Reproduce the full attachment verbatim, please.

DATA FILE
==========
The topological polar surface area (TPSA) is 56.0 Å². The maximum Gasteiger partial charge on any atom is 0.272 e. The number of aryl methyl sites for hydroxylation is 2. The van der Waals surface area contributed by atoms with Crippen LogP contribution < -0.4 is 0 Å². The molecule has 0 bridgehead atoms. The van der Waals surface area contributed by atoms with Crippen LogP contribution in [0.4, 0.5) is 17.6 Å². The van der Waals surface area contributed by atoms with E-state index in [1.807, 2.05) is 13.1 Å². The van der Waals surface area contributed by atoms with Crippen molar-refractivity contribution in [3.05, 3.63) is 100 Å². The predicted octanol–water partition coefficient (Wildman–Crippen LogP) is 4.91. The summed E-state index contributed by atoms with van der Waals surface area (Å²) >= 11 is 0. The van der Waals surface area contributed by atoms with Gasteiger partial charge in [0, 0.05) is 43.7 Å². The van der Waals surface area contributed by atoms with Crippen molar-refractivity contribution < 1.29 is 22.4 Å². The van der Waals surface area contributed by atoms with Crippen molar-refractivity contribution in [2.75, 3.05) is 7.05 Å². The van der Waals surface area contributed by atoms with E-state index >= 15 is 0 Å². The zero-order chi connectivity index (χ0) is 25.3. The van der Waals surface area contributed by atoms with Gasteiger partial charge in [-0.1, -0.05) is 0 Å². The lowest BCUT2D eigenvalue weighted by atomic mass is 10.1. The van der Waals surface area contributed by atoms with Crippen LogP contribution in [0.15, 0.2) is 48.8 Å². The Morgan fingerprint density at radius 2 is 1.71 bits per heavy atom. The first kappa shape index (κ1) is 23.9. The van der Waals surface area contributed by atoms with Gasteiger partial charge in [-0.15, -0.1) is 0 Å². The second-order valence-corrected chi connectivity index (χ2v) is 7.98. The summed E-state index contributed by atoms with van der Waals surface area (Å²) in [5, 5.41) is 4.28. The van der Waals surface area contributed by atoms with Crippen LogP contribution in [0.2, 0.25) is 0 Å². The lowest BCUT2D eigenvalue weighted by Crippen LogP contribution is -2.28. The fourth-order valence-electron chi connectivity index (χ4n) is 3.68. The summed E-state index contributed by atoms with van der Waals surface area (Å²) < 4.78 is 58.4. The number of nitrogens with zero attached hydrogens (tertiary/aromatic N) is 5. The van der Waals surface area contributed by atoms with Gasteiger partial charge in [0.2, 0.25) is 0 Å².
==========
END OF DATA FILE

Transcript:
The topological polar surface area (TPSA) is 56.0 Å². The maximum Gasteiger partial charge on any atom is 0.272 e. The number of aryl methyl sites for hydroxylation is 2. The van der Waals surface area contributed by atoms with Crippen LogP contribution < -0.4 is 0 Å². The molecule has 0 bridgehead atoms. The van der Waals surface area contributed by atoms with Crippen LogP contribution in [0.4, 0.5) is 17.6 Å². The van der Waals surface area contributed by atoms with E-state index in [1.807, 2.05) is 13.1 Å². The van der Waals surface area contributed by atoms with Crippen molar-refractivity contribution in [3.05, 3.63) is 100 Å². The predicted octanol–water partition coefficient (Wildman–Crippen LogP) is 4.91. The summed E-state index contributed by atoms with van der Waals surface area (Å²) >= 11 is 0. The van der Waals surface area contributed by atoms with Gasteiger partial charge in [0, 0.05) is 43.7 Å². The van der Waals surface area contributed by atoms with Crippen molar-refractivity contribution < 1.29 is 22.4 Å². The van der Waals surface area contributed by atoms with Crippen molar-refractivity contribution in [2.75, 3.05) is 7.05 Å². The van der Waals surface area contributed by atoms with E-state index >= 15 is 0 Å². The zero-order chi connectivity index (χ0) is 25.3. The van der Waals surface area contributed by atoms with Gasteiger partial charge in [-0.1, -0.05) is 0 Å². The lowest BCUT2D eigenvalue weighted by atomic mass is 10.1. The van der Waals surface area contributed by atoms with Crippen LogP contribution in [0.15, 0.2) is 48.8 Å². The Morgan fingerprint density at radius 2 is 1.71 bits per heavy atom. The first kappa shape index (κ1) is 23.9. The van der Waals surface area contributed by atoms with Gasteiger partial charge in [-0.15, -0.1) is 0 Å². The second-order valence-corrected chi connectivity index (χ2v) is 7.98. The summed E-state index contributed by atoms with van der Waals surface area (Å²) in [5, 5.41) is 4.28. The van der Waals surface area contributed by atoms with Crippen LogP contribution in [0.2, 0.25) is 0 Å². The lowest BCUT2D eigenvalue weighted by Crippen LogP contribution is -2.28. The fourth-order valence-electron chi connectivity index (χ4n) is 3.68. The summed E-state index contributed by atoms with van der Waals surface area (Å²) < 4.78 is 58.4. The number of nitrogens with zero attached hydrogens (tertiary/aromatic N) is 5. The van der Waals surface area contributed by atoms with Gasteiger partial charge in [0.2, 0.25) is 0 Å².